Eurocopter Southern Africa (Esal), the South African subsidiary of the giant European helicopter group Eurocopter, unveiled last week what it believes to be the first full flight helicopter simulator in Africa. It is certainly Eurocopter’s first simulator in Africa. It was originally commissioned in Switzerland, in 1993, and was acquired second hand from the Swiss Air Force, being a simulator for the Eurocopter AS332 Super Puma. It is a full motion simulator with 6º of freedom, allowing it to completely reproduce the real life motions of a Super Puma, and it gives the aircrew a field of view of 200º by 60º.
The unit will provide a valuable training aid for the South African Air Force (SAAF) as well as cut its helicopter flying training costs by a substantial amount. The SAAF previously had to send pilots to Europe for training on helicopter simulators, and having access to such a system in the country will eliminate significant transport and accommodation costs. Further, the cost of “flying” one hour on the simulator is about 25% of the cost of flying an hour in the real helicopter.
The SAAF has contracted for 1 000 hours a year on the simulator from Esal. As flight engineers will also be able to use the simulator, entire crews will be able to train together. In addition to a complete flight crew of three (pilot, copilot and flight engineer), the simulator can accommodate an instructor and observer.
In the simulator, crews can train for emergencies that it would be dangerous to exercise in a real aircraft. Training in flying in difficult conditions or locations (such as night or mountains, or both) can be started and developed in safety in the simulator and only flown in reality at the end of the course.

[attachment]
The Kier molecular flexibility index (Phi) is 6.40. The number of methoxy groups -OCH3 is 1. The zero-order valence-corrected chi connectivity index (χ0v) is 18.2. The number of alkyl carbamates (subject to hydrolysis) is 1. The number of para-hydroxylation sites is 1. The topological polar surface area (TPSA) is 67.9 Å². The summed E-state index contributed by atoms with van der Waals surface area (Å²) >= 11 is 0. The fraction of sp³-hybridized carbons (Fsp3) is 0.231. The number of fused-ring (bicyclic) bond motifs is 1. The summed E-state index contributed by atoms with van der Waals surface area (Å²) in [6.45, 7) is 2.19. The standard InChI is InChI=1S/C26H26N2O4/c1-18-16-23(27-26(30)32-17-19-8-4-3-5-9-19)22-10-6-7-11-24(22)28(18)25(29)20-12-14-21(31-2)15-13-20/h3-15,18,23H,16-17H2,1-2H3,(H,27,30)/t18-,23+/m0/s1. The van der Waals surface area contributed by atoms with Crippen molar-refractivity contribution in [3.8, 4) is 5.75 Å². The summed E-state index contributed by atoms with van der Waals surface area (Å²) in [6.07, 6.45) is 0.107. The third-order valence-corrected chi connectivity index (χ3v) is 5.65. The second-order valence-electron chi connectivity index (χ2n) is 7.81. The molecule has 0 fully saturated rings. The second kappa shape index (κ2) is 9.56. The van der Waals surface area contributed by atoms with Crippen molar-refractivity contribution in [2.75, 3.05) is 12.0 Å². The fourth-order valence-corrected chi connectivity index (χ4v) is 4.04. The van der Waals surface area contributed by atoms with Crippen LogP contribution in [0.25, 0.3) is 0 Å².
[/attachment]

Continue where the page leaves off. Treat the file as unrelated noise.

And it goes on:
Although the SAAF does not operate the Super Puma, its standard workhorse helicopter is the very similar Denel Oryx. Both the Oryx and the Super Puma are developments of the Eurocopter Puma helicopter. The Super Puma is longer and heavier than the Oryx, but both use the same engines, gearboxes and rotors. So flying a Super Puma is like flying a loaded Oryx – which actually makes the simulator training for the SAAF even more realistic.
The exact balance between the number of hours to be flown by trainees in the simulator and those flown on a real Oryx has still to be determined. Nevertheless, the use of the simulator will release flying hours on Oryx helicopters, previously needed for training, allowing an increase in the operational hours flown by the aircraft. The SAAF will further save money by using its own helicopter instructors on the simulator. An initial batch of five instructors is being converted on to the simulator.
The simulator is located on the South African premises of Sim Aerotraining, a French company specialising in the operation of second- generation simulators. The Sim Aerotraining facility is, in turn, located on the Denel Aviation property at OR Tambo International Airport, east of Johannesburg.
Sim Aerotraining will operate and maintain the simulator while Esal will sell the simulator hours. With an annual capacity of 2 000 hours to 2 500 hours, Esal is already marketing the simulator to other air forces, and not just in Africa. Talks are under way with possible clients in Latin America and Asia. The simulator is not yet certified for civil use, but Esal is working towards this goal.